No new filings this month, other than the reporting that is necessary to document the Reg. D raise mentioned above.

As always, you can see our latest SEC filings here.


Member’s Stock Issuance Delay Continues

Until we have an open, qualified offering, we can’t actually issue and transfer our members’ stock.  Please see this article for more on that.

We’re working to have an open, qualified offering as soon after FINRA has issued us a ticker symbol as is possible.  Once the symbol is issued, we’ll submit a new offering to SEC.  They’ll need to qualify it, and at that point, we’ll be able to issue and transfer stock.  We believe that the SEC process will take less than a month, but there are no guarantees.




Conspiracy Cat, October 19, 2017 at 3:56 pm

This would actually go further if you included crypto currencies and and a separate plateform for gamers looking for item. Electroneum is catching the attention of a lot of people especially in the gaming world where items from other players from the same games can be sold and bought. If you were to make some acreage for the means for of simply using Electroneum you would expand on 2.2 billion customers in the gaming world. There is another currency that does the exact same thing, but with Electroneum it can be mined without DMRs (digital mining rigs) or earned through gaming. If you start accepting Electroneum you would jump continents ahead of the competition.

Matthew Harris, October 19, 2017 at 11:21 pm

What is the expected share structure when finally listed on the otc?

    Robert Grosshandler, October 20, 2017 at 8:26 am

    I’m not exactly sure what you mean by share structure. The class of stock that we intend to list on the OTC QB is the same class as all investors have received, whether they got that stock by purchasing it, or by earning it from activities at iConsumer. That class is our Preferred Series A. You can see details on that in our SEC filings, conveniently arranged for your review at http://support.iconsumer.com/kb/a298/sec-filings.aspx .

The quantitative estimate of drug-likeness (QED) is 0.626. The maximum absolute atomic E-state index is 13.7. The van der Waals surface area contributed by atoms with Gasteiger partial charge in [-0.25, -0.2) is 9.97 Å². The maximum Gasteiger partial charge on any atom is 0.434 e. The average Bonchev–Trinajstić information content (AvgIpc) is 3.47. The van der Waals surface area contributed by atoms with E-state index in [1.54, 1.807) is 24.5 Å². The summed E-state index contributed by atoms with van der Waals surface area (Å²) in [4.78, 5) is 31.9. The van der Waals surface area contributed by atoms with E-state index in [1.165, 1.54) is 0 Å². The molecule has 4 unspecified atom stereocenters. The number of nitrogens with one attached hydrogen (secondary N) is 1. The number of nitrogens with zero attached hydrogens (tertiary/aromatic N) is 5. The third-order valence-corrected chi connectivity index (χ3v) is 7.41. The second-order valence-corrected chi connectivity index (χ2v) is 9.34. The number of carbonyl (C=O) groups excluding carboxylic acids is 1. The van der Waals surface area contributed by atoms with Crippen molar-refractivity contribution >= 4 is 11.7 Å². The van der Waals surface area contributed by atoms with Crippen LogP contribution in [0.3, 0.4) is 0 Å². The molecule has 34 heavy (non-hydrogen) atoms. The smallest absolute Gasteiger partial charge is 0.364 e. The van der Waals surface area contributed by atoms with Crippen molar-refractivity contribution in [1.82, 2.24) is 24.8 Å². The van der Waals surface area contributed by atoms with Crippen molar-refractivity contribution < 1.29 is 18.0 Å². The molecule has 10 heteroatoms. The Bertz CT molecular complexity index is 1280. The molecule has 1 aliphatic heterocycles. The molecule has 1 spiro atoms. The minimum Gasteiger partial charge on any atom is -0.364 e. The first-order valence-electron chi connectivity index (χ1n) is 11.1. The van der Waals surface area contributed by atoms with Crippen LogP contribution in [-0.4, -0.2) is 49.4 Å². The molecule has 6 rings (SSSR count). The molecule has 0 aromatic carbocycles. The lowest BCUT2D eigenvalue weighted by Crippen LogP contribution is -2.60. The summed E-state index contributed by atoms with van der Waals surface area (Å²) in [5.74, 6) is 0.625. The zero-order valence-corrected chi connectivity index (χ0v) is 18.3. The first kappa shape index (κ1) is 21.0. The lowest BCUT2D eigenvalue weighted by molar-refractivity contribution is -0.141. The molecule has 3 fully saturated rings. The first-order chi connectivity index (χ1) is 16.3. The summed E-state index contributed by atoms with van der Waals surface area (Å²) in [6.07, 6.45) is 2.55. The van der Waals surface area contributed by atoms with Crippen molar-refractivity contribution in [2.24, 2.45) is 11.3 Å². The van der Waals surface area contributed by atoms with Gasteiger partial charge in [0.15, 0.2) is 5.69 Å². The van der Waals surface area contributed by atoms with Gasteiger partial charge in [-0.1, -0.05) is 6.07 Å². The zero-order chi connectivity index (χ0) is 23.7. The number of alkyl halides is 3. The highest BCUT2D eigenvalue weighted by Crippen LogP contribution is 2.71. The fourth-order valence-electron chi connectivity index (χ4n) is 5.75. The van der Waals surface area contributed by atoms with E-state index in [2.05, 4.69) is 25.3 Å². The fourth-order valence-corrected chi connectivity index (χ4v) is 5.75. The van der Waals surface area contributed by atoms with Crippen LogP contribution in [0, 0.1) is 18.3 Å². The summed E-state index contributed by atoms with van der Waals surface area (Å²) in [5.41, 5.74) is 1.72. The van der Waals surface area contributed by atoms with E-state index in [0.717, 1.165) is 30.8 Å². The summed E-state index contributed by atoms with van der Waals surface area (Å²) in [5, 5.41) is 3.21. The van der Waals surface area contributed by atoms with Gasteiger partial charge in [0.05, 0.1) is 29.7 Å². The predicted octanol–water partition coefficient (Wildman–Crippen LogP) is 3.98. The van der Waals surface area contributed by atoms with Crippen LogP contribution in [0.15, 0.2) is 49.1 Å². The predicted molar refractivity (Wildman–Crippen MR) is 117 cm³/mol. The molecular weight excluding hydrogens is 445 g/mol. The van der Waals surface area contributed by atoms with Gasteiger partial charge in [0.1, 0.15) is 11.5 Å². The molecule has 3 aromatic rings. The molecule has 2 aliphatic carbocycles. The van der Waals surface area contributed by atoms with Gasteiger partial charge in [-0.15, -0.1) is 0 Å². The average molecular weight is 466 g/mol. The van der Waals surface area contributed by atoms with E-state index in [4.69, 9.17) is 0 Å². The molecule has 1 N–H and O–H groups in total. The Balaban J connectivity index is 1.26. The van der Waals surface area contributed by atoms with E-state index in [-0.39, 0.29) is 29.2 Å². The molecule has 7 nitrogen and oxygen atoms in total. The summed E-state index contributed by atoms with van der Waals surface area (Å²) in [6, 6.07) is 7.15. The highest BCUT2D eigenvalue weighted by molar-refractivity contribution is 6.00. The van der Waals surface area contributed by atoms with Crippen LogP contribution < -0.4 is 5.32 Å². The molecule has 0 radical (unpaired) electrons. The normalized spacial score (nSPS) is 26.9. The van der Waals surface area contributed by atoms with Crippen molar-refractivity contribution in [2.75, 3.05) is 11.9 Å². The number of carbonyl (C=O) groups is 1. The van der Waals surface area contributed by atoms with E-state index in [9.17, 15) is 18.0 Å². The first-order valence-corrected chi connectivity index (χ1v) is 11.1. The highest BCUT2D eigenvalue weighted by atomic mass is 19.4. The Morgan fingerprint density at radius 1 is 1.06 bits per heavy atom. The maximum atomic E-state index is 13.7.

IF somehow I”ve missed answering what your asking, just let us know, and we’ll try again.

    Thanks for your interest!

Aaron Camacho, October 23, 2017 at 4:40 am

Cutting edge companies cut out the red tape, 10,000 pages, and the FINRA by going ICO. Issuing a Utility Token (not a security) that is required to use the membership benefits is the way to go. Reading this just proves that this whole SEC, FINRA, Accredited Investor, Etc… is an outdated impediment to progress and benefits only the already rich by requiring compliance to be outside the financial ability of a startup or an avarage investor. The first person to copy your business plan and skip the traditional true “pyramid scheme” of bureaucracy will win this game.

Thank you for all of your effort though <3

    Robert Grosshandler, October 23, 2017 at 10:40 am

    Thanks for your thanks!

    Our goal is to make ordinary people reap the benefits of ownership. The challenge with a utility token is that we can’t convey ownership with it, nor give holders a share of a revenue stream, either. The moment we do (in the U.S. anyway) it becomes a security and securities are regulated. So the only play on a utility token would be people’s perception of the likelihood it would appreciate in price. That is, only the speculative portion of ownership, not the whole ball of wax.

    As it happens, all of the work we’ve done with the SEC and FINRA would make issuing a token that was a security easier, but it still would be a regulated offering.

DoubleD, October 23, 2017 at 10:06 pm

Hello Robert it’s good to see you doing all this work to change the way people invest in companies. I think this has been suggested in the past also if you keep your Giftcards.com offer at 1% cash back and a small stock offering you will tap into a big community who purchases those. I see you are already at 0.9% and making it 1% will make iConsumer on par with others and provide a good incentive.

    Robert Grosshandler, October 24, 2017 at 10:58 am

    Thanks for the suggestion. Between the cash and the stock, we’re way more than on par. Rebating 1% doesn’t make sense for us, it may make sense for them.